The millstone of pity pinning my head to the desk exploded into shards of anger. I bolted upright in the seat, my hands clinched into fight-ready fists. I wanted to strike out with savage, brutal force. If I could be granted a single wish, it would be for Herculean strength, the kind that would enable me to lift Pete off his feet and viciously slam him into the stadium fence with enough impact to push him through the chain link, reducing his body to a bloody pulp of crushed bone and serrated skin.

The sound of advancing voices jolted me back to reality. Others were beginning to drift into the classroom. I took a deep breath and tried to calm down, not wanting anyone to see how agitated I was.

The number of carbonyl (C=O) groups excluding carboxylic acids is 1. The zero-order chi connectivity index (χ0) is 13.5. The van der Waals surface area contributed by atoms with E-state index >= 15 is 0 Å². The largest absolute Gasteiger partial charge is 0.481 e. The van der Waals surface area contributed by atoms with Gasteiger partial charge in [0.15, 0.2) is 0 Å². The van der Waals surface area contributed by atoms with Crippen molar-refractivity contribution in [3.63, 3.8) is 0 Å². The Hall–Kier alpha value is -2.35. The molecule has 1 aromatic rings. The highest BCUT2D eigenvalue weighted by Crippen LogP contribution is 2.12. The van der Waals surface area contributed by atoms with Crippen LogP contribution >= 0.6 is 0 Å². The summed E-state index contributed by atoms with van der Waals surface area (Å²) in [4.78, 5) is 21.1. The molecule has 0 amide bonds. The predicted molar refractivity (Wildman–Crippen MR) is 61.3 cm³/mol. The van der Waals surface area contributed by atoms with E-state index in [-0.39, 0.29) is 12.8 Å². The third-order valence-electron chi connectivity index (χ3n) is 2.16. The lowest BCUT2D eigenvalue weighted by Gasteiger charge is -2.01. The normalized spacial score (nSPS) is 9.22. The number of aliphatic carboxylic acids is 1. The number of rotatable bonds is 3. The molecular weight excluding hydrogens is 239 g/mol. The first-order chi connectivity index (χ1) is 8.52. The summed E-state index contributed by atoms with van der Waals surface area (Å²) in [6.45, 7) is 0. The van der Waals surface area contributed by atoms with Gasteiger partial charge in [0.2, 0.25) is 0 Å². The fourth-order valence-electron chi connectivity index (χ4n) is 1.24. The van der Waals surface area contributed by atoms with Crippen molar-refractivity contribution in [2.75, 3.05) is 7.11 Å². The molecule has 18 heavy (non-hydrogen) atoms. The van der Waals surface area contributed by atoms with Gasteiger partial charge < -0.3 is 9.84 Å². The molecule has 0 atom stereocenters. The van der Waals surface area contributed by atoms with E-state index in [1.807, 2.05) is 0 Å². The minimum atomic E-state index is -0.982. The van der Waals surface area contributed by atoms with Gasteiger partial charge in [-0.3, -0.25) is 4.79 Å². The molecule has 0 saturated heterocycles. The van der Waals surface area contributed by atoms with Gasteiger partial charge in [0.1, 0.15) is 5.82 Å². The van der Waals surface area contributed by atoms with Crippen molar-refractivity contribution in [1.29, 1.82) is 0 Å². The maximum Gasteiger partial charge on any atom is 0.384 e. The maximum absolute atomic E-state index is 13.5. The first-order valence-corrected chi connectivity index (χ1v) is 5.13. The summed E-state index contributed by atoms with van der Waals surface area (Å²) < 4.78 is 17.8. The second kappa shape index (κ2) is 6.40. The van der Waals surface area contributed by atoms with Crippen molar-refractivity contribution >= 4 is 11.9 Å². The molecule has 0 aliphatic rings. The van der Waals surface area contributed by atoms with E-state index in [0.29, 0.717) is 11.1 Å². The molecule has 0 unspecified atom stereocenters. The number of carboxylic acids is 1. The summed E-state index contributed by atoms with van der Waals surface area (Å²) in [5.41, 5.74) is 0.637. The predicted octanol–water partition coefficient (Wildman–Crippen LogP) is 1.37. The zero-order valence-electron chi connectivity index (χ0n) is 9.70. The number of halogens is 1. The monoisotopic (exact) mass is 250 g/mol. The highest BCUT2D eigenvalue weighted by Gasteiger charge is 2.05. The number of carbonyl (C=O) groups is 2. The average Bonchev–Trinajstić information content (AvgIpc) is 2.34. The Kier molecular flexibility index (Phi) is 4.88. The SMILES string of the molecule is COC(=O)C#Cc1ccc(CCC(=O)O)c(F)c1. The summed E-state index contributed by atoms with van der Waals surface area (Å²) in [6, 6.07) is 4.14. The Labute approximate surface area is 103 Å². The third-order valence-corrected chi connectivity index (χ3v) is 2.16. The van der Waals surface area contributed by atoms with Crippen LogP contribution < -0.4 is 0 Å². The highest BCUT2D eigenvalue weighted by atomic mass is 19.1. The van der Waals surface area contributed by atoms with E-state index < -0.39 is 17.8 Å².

Turning sideways in my chair, I waited for Amy to walk in. She arrived later than usual, after the room was already three-quarters full. I half-heartedly hoped I would see her differently, that her newly established acquaintance with Pete would bring previously unseen flaws to light. But she was stunning, her beauty setting her apart from everyone else in the room.

As she started to sit, she looked directly at me and caught me staring. For the first time, I didn’t turn away, and our eyes locked just long enough to mutually acknowledge the contact. Her smile widened. I dropped my eyes to the floor.

What the hell am I doing? I immediately glanced up, but it was too late. She was chatting with the girl in front of her.